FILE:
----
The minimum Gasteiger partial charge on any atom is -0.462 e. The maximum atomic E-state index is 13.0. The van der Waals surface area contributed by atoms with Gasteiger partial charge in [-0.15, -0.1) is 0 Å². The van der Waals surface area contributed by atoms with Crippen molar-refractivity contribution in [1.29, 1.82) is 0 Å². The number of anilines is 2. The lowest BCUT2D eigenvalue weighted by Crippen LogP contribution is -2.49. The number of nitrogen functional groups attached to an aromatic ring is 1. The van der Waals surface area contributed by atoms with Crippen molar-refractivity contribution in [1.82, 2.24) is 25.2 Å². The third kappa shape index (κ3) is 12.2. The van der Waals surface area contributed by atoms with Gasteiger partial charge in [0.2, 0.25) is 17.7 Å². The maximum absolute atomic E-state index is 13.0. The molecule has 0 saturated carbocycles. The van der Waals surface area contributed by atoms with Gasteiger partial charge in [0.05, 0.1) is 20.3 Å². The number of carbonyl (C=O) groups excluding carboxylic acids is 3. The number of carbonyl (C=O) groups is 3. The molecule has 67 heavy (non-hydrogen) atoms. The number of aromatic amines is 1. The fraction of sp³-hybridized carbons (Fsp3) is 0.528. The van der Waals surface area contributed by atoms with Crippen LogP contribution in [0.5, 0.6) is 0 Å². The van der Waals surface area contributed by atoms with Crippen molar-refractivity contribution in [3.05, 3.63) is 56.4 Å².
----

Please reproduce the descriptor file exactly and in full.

The minimum Gasteiger partial charge on any atom is -0.462 e. The maximum atomic E-state index is 13.0. The van der Waals surface area contributed by atoms with Gasteiger partial charge in [-0.15, -0.1) is 0 Å². The van der Waals surface area contributed by atoms with Crippen molar-refractivity contribution in [1.29, 1.82) is 0 Å². The number of anilines is 2. The lowest BCUT2D eigenvalue weighted by Crippen LogP contribution is -2.49. The number of nitrogen functional groups attached to an aromatic ring is 1. The van der Waals surface area contributed by atoms with Crippen molar-refractivity contribution in [1.82, 2.24) is 25.2 Å². The third kappa shape index (κ3) is 12.2. The van der Waals surface area contributed by atoms with Gasteiger partial charge in [0.2, 0.25) is 17.7 Å². The maximum absolute atomic E-state index is 13.0. The molecule has 0 saturated carbocycles. The van der Waals surface area contributed by atoms with Gasteiger partial charge in [0.05, 0.1) is 20.3 Å². The number of carbonyl (C=O) groups excluding carboxylic acids is 3. The number of carbonyl (C=O) groups is 3. The molecule has 67 heavy (non-hydrogen) atoms. The number of aromatic amines is 1. The fraction of sp³-hybridized carbons (Fsp3) is 0.528. The van der Waals surface area contributed by atoms with Crippen LogP contribution in [0.5, 0.6) is 0 Å². The van der Waals surface area contributed by atoms with Crippen molar-refractivity contribution in [3.05, 3.63) is 56.4 Å².